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Springing into Summer - polishing off 'rider rust'
Winter's finally over, the roads are dry and salt free, and the sun is warm on your back. We've changed the oil, adjusted the chain, checked the tyre pressures, cleaned the visor and paid for the tax and insurance. It must be time to park the car at last and go for a blast over our favourite rural roads, right?
Wrong. It's not just time to give the bike a once-over, it's also time to take it easy, polish up our biking minds and bodies, and rebuild those riding skills!
It's an easy mistake to think that we can take a ride out on the first nice day in the spring and ride it just like we did on the last fine day in autumn. It doesn't matter whether we have parked the bike up for three months, or whether we've commuted through the winter months. We're not in the same place physically or mentally as we were. Even if we've continued commuting during the bad weather, our brain's operating on a different planet and looking for different problems. All the skills that became second nature during summer have gone rusty and we've forgotten half the problems we're likely to encounter. One thing I see time and again in the spring, particularly after a trainee has parked the bike and swapped it for a car, is that positioning - both defensive 'dominant' positions in traffic and positioning for a better view of hazards has vanished. All these skills need practicing before they become automatic again.
We can all get rusty. Even when I was an all-year courier, I found that my rural road riding skills fell away during the winter months, and one year, due to a change of basic training job the bike remained almost entirely parked up for six months. So back on the bike and taking a nice spring ride out with my buddy Keith, as we headed back to Oxford after a sojourn in South Devon I found myself rather rusty. We're normally evenly matched, but now I was struggling to keep Keith in sight, and the inevitable happened. Pushing on too hard, trying to up my pace, I made a hideous cock of a corner.
I completely failed to read the bend, thinking it went gently to the left when in fact it led into a sharp and tightening right-hander. Suddenly realising I was too fast and going the wrong way, I mentally warned myself "Don't brake, Steer". Then it was "oh bugger" as than I hit the brakes anyway. Of course the bike stood up and headed straight for a five metre drop into the River Exe. I was lucky that there was some run-off into a car parking space to admire the view and I glided to a halt alongside the wall protecting the drop.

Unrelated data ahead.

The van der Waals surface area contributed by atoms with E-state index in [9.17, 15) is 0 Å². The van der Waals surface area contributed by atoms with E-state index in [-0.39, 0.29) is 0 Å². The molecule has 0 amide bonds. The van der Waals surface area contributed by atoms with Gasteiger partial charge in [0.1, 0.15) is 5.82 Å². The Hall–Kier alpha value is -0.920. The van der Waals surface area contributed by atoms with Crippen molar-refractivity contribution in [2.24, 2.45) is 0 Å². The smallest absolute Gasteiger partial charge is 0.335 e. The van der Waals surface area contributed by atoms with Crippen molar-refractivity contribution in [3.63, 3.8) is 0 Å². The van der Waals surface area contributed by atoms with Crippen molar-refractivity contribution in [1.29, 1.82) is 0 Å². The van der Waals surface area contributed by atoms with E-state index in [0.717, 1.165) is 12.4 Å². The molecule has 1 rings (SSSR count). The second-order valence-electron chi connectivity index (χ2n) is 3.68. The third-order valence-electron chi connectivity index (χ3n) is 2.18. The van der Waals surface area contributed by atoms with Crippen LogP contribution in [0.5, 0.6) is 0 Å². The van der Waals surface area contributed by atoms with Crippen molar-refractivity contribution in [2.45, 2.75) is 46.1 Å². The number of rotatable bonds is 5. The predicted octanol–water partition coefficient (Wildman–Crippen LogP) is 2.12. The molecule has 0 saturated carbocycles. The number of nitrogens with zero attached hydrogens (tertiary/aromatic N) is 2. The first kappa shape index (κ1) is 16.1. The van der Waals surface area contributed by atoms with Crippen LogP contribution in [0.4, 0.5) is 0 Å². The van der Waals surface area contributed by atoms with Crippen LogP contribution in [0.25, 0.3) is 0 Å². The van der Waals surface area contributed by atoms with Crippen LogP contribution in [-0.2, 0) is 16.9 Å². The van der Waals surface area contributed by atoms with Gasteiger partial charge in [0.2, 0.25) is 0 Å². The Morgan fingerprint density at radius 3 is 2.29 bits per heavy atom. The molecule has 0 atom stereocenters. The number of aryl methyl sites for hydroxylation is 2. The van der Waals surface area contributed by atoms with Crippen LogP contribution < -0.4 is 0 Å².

So what can we do about this?
Two things. The first is to give our bodies a chance to get in tune. Don't set off on a 300 mile 'Winter's Over' ride-out, without having done some shorter rides. Remember all those aching muscles and stiff knees when you first started to ride? If you've been off the bike for any time, they'll be right back if you overdo it.
And the second suggestion is to spend just a little time going back to basics. Think about the sort of exercises learned on basic training and maybe on an advanced course. Clutch control, slow starts and stops, Figure 8s, U-turns, emergency braking. We can practice all those in a quiet car park.
Take the bike out initially onto quiet roads and do it alone, not on a group ride. We just need to take our time, keep speeds down a tad, ensure we're not following close behind other vehicles. Now we can spend some time deliberately hazard-spotting, working on machine control inputs - braking, throttle control, counter-steering - and chosing lines and positions. This way we can ease back into the groove.
Talking to ourselves can help but I wouldn't suggest a full-Monty police-style commentary on everythign. It require so much mental processing - it's not a usual activity for the average rider - that the very act of thinking how to vocalise the words to describe one hazard actually distracts us from spotting the next. Keep it short and simple; "lefthand bend, push left, go left"... "tight bend, brake"... "car on the left, move right". So long as we keep it simple, talking our way through hazards will get us refocused on riding the bike quicker than anything else.
And of course, the same basic principle applies in spades if we're commuting by car or train. Our biking Spidy Sense is going to be lagging way behind. Slow down, to take time and space to get back in to the rhythm.
And if anything does get a bit scary, slow down! Minor mistakes will cause us to tense up, and then things will only get worse. Drop the speed, take the pressure off, and talk yourself into relaxing. After my near-dip, I slowed down maybe 10% - just 5 or 6 mph on thes fast rural roads. As a result, Keith soon disappeared round the bends ahead but that means I could ride my own ride. No longer chasing, I relaxed and began to enjoy the next ten miles or so. As I relaxed, the speed came back and he wasn't too far ahead when I reached our next turn-off point.
And of course, why not think about a refresher course? You can book one of these with Survival Skills Rider Training, and we'll head off to give your riding a service. Even if you have post-test training qualifications, why not get a different perspective by training with another organisation? You'll not only practice what's rusty in company with someone to point it out, but you'll undoubtedly learn a few new wrinkles too.
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